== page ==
Most of the "Sails" in the 1955 Topps Rails & Sails bubblegum set were paintings of generic historic and contemporary boats and ships.
There were, however, a number of named ships among the 70 "Sails" cards in the 200-card set.
My latest custom non-sports card adds one more, the famed R.M.S. Titanic. The luxury liner was so designated because it was a Royal Mail Service vessel. Among those on board were five postal clerks, two British and three American. While I find it hard to believe, it is said that on her ill-fated maiden voyage the Titanic was carrying seven million pieces of mail. None was ever recovered.
There are, of course, many paintings of the Titanic that are suitable for use on a Topps-style Rails & Sails card. There are at least two dramatic pieces that show the ship amid icebergs. These are night scenes, presumably meant to capture the scene at 11:40 p.m. (ship's time) on April 14, 1912, when the ship sideswiped a 3,000-year-old piece of glacier in the North Atlantic.
I was unaware that the fact that the sky was clear and the seas calm contributed to the disaster. Apparently such conditions don't provide a good look at where the iceberg and ocean meet.
If I was still printing cards, I would have decided against one of these night scenes because -- and this is the first time I've ever revealed this -- it is a personal peccadillo of mine that pictures of ships in storms or rough seas send a shiver down my spine. I sometimes think this lends credence to the theory of reincarnation; maybe in some past life I was lost in a shipwreck.
Since I've decided not to print my custom cards for sale to other collectors, and perhaps will not even print one for my own archives, it makes it much easier to produce alternative versions of many series.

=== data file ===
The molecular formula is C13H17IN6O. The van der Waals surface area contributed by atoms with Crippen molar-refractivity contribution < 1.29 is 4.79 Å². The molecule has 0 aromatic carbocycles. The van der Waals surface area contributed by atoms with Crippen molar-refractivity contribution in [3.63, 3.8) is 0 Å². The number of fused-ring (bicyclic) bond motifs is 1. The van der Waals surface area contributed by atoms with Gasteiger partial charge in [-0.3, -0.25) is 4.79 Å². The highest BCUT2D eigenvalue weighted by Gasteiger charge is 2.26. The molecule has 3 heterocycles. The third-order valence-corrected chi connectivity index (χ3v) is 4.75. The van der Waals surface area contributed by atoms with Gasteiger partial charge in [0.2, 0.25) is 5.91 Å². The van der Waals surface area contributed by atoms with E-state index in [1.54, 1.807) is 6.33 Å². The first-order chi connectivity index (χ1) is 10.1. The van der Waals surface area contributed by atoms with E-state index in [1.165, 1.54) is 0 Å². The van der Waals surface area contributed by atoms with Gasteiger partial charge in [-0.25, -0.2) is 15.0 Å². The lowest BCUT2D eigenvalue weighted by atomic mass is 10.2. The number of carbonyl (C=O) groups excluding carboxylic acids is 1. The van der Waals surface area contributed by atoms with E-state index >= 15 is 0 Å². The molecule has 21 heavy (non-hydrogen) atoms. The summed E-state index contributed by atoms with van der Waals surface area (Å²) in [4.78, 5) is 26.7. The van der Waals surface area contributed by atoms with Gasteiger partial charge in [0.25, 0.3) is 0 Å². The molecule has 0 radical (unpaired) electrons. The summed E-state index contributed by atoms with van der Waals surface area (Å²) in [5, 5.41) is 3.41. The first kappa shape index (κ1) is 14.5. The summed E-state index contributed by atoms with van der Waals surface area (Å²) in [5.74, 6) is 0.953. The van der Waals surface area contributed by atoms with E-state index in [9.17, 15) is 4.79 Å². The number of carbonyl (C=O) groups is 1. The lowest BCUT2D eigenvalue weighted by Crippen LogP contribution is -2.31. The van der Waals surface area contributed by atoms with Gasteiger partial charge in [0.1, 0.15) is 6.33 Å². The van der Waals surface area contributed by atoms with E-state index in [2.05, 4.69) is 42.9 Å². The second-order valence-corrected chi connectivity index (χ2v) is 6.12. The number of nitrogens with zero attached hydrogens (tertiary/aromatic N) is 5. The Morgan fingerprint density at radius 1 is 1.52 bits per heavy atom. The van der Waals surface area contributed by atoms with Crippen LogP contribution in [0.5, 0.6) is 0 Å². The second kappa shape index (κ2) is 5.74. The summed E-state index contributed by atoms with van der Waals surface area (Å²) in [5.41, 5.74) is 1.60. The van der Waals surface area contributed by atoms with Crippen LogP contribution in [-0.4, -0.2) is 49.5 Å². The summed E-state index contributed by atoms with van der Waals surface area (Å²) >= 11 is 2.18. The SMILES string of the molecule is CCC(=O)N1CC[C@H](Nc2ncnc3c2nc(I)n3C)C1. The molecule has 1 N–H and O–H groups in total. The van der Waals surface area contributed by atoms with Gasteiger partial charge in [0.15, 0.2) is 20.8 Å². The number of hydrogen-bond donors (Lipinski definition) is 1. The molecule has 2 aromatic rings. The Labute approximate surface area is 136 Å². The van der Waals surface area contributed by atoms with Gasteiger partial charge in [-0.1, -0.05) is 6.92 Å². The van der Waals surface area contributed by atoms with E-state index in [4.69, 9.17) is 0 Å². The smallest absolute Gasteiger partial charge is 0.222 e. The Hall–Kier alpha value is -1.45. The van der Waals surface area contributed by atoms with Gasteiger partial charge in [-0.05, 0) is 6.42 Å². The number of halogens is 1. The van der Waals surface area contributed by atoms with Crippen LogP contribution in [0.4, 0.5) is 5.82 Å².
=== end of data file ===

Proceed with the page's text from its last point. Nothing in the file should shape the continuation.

This is especially true of Rails & Sails card fronts of the "Sails" subset, because the format is just a borderless picture with some superimposed type.
There is no shortage of material in print and on the internet concerning the Titanic and her fate. A few things you may not have known, however, that piqued my interest are . . .
- at 883' long, 94' abeam and 175' tall, displacing 52,310 tons fully laden, the ship was the largest man-made movable object on earth.
- the most expensive First Class ticket on the Northampton to New York route was $4,350. That's about $105,000 in today's dollars. It's not too much of a stretch to assume that accommodation was booked by John Jacob Astor, one of the world's richest men at time time, who went down with the ship.
- despite the "women and children first" law of the sea, three dogs, a Pekinese and two Pomeranians, made it into the lifeboats and survived. There was a dozen dogs confirmed to have been on board.
- lastly, I am among the minority in this country that has never seen a minute of the 1987 James Cameron movie Titanic.